Open access

Marian Pavelka, Manuel Acosta, Ralf Kiese, Núria Altimir, Christian Brümmer, Patrick Crill, Eva Darenova, Roland Fuß, Bert Gielen, Alexander Graf, Leif Klemedtsson, Annalea Lohila, Bernhard Longdoz, Anders Lindroth, Mats Nilsson, Sara Maraňón Jiménez, Lutz Merbold, Leonardo Montagnani, Matthias Peichl, Mari Pihlatie, Jukka Pumpanen, Penelope Serrano Ortiz, Hanna Silvennoinen, Ute Skiba, Patrik Vestin, Per Weslien, Dalibor Janous and Werner Kutsch

Abstract

Chamber measurements of trace gas fluxes between the land surface and the atmosphere have been conducted for almost a century. Different chamber techniques, including static and dynamic, have been used with varying degrees of success in estimating greenhouse gases (CO2, CH4, N2O) fluxes. However, all of these have certain disadvantages which have either prevented them from providing an adequate estimate of greenhouse gas exchange or restricted them to be used under limited conditions. Generally, chamber methods are relatively low in cost and simple to operate. In combination with the appropriate sample allocations, chamber methods are adaptable for a wide variety of studies from local to global spatial scales, and they are particularly well suited for in situ and laboratory-based studies. Consequently, chamber measurements will play an important role in the portfolio of the Pan-European long-term research infrastructure Integrated Carbon Observation System. The respective working group of the Integrated Carbon Observation System Ecosystem Monitoring Station Assembly has decided to ascertain standards and quality checks for automated and manual chamber systems instead of defining one or several standard systems provided by commercial manufacturers in order to define minimum requirements for chamber measurements. The defined requirements and recommendations related to chamber measurements are described here.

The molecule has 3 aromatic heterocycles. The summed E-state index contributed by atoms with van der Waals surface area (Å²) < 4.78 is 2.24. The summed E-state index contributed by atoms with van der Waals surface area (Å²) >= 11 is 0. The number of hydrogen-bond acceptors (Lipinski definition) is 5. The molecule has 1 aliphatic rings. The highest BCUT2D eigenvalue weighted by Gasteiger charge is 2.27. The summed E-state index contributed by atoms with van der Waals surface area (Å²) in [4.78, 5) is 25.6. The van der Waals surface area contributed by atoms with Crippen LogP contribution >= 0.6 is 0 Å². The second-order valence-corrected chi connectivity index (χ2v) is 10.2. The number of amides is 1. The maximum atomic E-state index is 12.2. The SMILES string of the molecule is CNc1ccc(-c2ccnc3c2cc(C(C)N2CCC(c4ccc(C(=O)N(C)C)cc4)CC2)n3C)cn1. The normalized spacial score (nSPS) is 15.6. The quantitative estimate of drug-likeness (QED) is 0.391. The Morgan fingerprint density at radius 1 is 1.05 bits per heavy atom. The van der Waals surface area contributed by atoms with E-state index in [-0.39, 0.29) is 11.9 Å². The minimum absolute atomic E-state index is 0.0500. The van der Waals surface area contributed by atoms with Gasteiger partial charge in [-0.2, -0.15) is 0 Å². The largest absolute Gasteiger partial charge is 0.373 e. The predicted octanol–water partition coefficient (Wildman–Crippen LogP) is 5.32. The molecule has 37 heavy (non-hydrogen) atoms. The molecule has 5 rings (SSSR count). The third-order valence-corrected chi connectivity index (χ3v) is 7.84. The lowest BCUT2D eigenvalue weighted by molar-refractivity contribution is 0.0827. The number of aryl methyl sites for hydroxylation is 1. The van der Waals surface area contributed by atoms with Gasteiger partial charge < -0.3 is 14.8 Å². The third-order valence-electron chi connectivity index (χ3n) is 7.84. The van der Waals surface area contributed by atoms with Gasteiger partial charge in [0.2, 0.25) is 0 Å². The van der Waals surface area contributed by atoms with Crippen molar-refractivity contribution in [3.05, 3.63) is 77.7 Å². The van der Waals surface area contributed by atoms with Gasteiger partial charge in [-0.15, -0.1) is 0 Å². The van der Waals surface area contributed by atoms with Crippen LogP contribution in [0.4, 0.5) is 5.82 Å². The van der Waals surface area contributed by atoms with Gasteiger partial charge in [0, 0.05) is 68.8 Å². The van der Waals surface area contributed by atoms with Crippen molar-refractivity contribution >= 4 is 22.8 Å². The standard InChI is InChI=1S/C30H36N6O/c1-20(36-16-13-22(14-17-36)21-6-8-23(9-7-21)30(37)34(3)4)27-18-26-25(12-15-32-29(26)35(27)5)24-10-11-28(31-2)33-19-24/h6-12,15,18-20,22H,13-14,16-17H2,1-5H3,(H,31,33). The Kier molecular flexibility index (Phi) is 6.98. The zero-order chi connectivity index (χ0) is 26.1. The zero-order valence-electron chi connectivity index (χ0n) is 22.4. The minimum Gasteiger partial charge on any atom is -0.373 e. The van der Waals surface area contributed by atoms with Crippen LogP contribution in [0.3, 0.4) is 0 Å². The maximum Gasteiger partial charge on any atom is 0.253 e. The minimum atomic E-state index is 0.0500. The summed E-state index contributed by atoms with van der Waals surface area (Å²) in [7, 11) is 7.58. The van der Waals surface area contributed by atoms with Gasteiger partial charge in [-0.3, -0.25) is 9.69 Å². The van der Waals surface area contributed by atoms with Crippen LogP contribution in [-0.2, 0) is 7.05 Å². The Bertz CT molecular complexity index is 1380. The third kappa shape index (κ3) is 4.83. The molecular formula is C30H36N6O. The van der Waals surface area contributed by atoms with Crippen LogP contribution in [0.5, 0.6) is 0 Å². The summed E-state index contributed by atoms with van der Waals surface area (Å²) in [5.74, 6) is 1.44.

Open access

Dominique Arrouays, Nicolas P.A. Saby, Hakima Boukir, Claudy Jolivet, Céline Ratié, Marion Schrumpf, Lutz Merbold, Bert Gielen, Sébastien Gogo, Nicolas Delpierre, Gaëlle Vincent, Katja Klumpp and Denis Loustau

Abstract

There is an urgent need for standardized monitoring of existing soil organic carbon stocks in order to accurately quantify potential negative or positive feedbacks with climate change on carbon fluxes. Given the uncertainty of flux measurements at the ecosystem scale, obtaining precise estimates of changes in soil organic carbon stocks is essential to provide an independent assessment of long-term net ecosystem carbon exchange. Here we describe the standard procedure to monitor the soil organic carbon stocks within the footprint of an eddy covariance flux tower, as applied at ecosystem stations of the Integrated Carbon Observation System. The objectives are i) to ensure comparability between sites and to be able to draw general conclusions from the results obtained across many ecosystems and ii) to optimize the sampling design in order to be able to prove changes in time using a reduced number of samples. When sampling a given site at two periods, the objective is generally to assess if changes occurred in time. The changes that can be detected (i.e., demonstrated as statistically significant) depend on several parameters such as the number of samples, the spatial sampling design, and the inherent within-site soil variability. Depending on these parameters, one can define the ‘minimum detectable change’ which is the minimum value of changed that can be statistically proved. Using simulation studies, we address the trade-off between increasing the number of samples and getting lower minimum detectable changes of soil organic carbon stocks.